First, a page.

How it works

Kakunin is built with no-js experience in mind. Because of that you're able to test even complicated apps just by knowing Kakunin (Gherkin) steps and a few good practices.

Concepts

Kakunin uses cucumber-js internally, because of that all tests (or rather scenarios) are using Gherkin as a "programming" language.

A simple scenario could look like this:

Feature:
    Scenario: Display user profile for logged user
        Given I am logged in as a "user"
        When the "dashboard" page is displayed
        And I click the "profileButton" element
        Then the "myProfile" page is displayed
        And the "myName" element is visible

This is how most of Kakunin test scenarios look like.

There are a few concepts to be explained.

Page objects

Page object is a code representation of a page displayed in browser. Kakunin has built-in BasePage page object, that you should extend.

Page object contains information about page url, its elements, locators, but can also have some custom methods if necessary.

A very simple example of Kakunin's Page Object could look like the following:

const { BasePage } = require('kakunin');

class DashboardPage extends BasePage {
    constructor() {
        super();

        this.url = '/dashboard';
    }
}

module.exports = DashboardPage;

As you can see a basic Page Object must extend one of the Kakunin's Objects and needs to have url field defined (this.url).

This code should be saved inside pages directory in a file with js extension. Note that a file name is very important, because we're going to use it as parameter for steps. For example, the following step:

When the "dashboard" page is displayed

expects that there is a file named dashboard.js inside the pages directory.

Every step that we are using is somehow connected to an object called currentPage. This object value is set to a page object that we expect to be on.

This is done by two kinds of steps:

  • Then the "dashboard" page is displayed - this one checks if current url in browser is the same as the one inside Page Object and changes a value of the currentPage field to this page object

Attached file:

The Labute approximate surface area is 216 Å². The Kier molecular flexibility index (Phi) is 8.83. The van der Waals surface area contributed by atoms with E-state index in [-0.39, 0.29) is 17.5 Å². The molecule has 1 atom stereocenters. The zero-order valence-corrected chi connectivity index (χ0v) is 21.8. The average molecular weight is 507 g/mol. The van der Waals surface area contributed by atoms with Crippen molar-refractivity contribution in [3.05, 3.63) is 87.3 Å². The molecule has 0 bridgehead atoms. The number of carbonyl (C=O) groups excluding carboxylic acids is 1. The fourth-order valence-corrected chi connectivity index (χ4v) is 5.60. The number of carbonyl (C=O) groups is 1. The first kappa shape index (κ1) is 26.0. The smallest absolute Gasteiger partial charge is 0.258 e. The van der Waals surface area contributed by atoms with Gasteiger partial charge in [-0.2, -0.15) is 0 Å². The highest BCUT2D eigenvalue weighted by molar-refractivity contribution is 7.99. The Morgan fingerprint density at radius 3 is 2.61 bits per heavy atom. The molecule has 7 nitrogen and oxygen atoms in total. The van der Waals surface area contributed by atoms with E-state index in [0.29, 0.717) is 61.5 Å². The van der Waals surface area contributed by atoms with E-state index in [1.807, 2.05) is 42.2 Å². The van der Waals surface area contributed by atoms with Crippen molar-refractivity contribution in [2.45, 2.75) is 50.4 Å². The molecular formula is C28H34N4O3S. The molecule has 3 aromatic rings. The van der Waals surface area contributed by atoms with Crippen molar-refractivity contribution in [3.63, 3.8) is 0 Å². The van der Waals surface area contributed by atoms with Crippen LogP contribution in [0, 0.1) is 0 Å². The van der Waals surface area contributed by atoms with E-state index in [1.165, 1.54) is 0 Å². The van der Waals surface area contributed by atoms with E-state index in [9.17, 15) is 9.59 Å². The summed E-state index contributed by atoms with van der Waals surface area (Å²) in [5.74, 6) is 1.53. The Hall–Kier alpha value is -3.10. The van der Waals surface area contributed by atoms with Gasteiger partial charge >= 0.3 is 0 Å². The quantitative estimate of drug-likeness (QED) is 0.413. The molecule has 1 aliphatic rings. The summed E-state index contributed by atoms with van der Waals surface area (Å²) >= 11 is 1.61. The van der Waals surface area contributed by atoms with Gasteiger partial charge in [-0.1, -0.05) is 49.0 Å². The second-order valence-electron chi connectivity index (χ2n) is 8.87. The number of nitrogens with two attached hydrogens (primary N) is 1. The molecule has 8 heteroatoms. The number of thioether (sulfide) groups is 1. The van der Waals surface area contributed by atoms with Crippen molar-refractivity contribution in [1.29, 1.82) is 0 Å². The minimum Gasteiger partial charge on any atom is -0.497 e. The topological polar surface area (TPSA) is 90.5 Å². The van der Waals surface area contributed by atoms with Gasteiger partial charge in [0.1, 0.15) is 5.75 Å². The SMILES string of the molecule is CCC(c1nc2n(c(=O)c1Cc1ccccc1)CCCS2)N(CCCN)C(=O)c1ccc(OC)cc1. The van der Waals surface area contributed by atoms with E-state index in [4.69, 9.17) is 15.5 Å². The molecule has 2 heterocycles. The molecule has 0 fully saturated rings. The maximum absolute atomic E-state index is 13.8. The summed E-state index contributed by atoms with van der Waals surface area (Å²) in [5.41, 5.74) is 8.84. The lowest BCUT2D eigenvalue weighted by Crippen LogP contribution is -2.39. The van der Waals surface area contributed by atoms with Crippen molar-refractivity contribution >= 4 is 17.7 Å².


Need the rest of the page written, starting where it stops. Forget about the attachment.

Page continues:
• When I visit the "dashboard" page - this one goes to the url specified in Page Object and attaches the Page Object to the currentPage field as above

This concept is a very simple and allows you to easily debug the framework. You can be sure that each subsequent step that declared below the ones above will be executed in context of a page object specified in those methods. For example, having the following code:

Feature:
    Scenario: Display user profile for logged user
        Given I am logged in as a "user"
        When the "dashboard" page is displayed
        And I click the "profileButton" element
        Then the "myProfile" page is displayed
        And the "myName" element is visible

The step named And I click the "profileButton" element is executed in context of dashboard Page Object, thus we can assume that profileButton should be defined inside the pages/dashboard.js file.

At the same time the step And the "myName" element is visible is executed in context of myProfile, so myName should be defined in pages/myProfile.js file.

Elements and locators

The second concept that you have to understand are elements and locators.

Every element that you see on website can be represented as a element inside the page object. This allows us to use it as a parameter for a step, as we did in: And the "myName" element is visible.

Defining elements is very simple. Let's say we have such page object:

const { BasePage } = require('kakunin');

class DashboardPage extends BasePage {
    constructor() {
        super();

        this.url = '/dashboard';
    }
}

module.exports = DashboardPage;

Elements should be defined inside constructor method. Let's add element for myName:

const { BasePage } = require('kakunin');

class DashboardPage extends BasePage {
    constructor() {
        super();

        this.url = '/dashboard';

        this.myName = element(by.css('.myName'));
    }
}

module.exports = DashboardPage;

As you see we added a single line this.myName = element(by.css('.myName'));.

by.css('.myName') - is a locator, this is a standard protractor syntax, you can read more on protractors documentation

By joining element method with a locator, we created element to be used by our steps.